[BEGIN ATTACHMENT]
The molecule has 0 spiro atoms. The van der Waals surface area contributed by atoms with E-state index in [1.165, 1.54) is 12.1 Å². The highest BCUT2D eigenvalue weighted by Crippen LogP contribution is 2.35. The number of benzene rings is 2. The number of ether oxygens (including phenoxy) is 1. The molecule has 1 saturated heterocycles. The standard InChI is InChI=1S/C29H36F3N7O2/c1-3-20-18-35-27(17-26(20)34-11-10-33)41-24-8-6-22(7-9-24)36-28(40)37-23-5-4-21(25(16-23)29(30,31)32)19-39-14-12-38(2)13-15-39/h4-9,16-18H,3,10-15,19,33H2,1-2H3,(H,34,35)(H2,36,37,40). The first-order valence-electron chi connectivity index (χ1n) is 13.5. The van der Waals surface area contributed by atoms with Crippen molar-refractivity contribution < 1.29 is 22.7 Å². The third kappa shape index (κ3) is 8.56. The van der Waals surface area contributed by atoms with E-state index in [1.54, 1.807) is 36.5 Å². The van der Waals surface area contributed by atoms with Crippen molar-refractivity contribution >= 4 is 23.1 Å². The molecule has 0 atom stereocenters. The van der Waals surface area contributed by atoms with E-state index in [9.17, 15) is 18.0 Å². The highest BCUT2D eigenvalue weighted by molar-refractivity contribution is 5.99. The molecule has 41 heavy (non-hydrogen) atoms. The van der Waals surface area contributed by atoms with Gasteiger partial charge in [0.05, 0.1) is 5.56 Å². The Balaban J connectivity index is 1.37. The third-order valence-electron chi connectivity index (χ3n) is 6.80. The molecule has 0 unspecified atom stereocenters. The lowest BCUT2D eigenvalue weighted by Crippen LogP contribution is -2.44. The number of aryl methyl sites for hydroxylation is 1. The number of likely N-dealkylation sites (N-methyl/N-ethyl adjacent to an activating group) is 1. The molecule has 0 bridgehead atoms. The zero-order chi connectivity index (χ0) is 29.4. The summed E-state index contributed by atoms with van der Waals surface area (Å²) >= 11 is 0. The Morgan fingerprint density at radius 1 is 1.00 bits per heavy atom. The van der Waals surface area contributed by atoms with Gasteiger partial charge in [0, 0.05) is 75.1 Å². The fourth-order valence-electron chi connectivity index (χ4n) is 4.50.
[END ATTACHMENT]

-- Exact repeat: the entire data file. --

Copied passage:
The molecule has 0 spiro atoms. The van der Waals surface area contributed by atoms with E-state index in [1.165, 1.54) is 12.1 Å². The highest BCUT2D eigenvalue weighted by Crippen LogP contribution is 2.35. The number of benzene rings is 2. The number of ether oxygens (including phenoxy) is 1. The molecule has 1 saturated heterocycles. The standard InChI is InChI=1S/C29H36F3N7O2/c1-3-20-18-35-27(17-26(20)34-11-10-33)41-24-8-6-22(7-9-24)36-28(40)37-23-5-4-21(25(16-23)29(30,31)32)19-39-14-12-38(2)13-15-39/h4-9,16-18H,3,10-15,19,33H2,1-2H3,(H,34,35)(H2,36,37,40). The first-order valence-electron chi connectivity index (χ1n) is 13.5. The van der Waals surface area contributed by atoms with Crippen molar-refractivity contribution < 1.29 is 22.7 Å². The third kappa shape index (κ3) is 8.56. The van der Waals surface area contributed by atoms with E-state index in [1.54, 1.807) is 36.5 Å². The van der Waals surface area contributed by atoms with Crippen molar-refractivity contribution >= 4 is 23.1 Å². The molecule has 0 atom stereocenters. The van der Waals surface area contributed by atoms with E-state index in [9.17, 15) is 18.0 Å². The highest BCUT2D eigenvalue weighted by molar-refractivity contribution is 5.99. The molecule has 41 heavy (non-hydrogen) atoms. The van der Waals surface area contributed by atoms with Gasteiger partial charge in [0.05, 0.1) is 5.56 Å². The Balaban J connectivity index is 1.37. The third-order valence-electron chi connectivity index (χ3n) is 6.80. The molecule has 0 unspecified atom stereocenters. The lowest BCUT2D eigenvalue weighted by Crippen LogP contribution is -2.44. The number of aryl methyl sites for hydroxylation is 1. The number of likely N-dealkylation sites (N-methyl/N-ethyl adjacent to an activating group) is 1. The molecule has 0 bridgehead atoms. The zero-order chi connectivity index (χ0) is 29.4. The summed E-state index contributed by atoms with van der Waals surface area (Å²) >= 11 is 0. The Morgan fingerprint density at radius 1 is 1.00 bits per heavy atom. The van der Waals surface area contributed by atoms with Gasteiger partial charge in [0, 0.05) is 75.1 Å². The fourth-order valence-electron chi connectivity index (χ4n) is 4.50.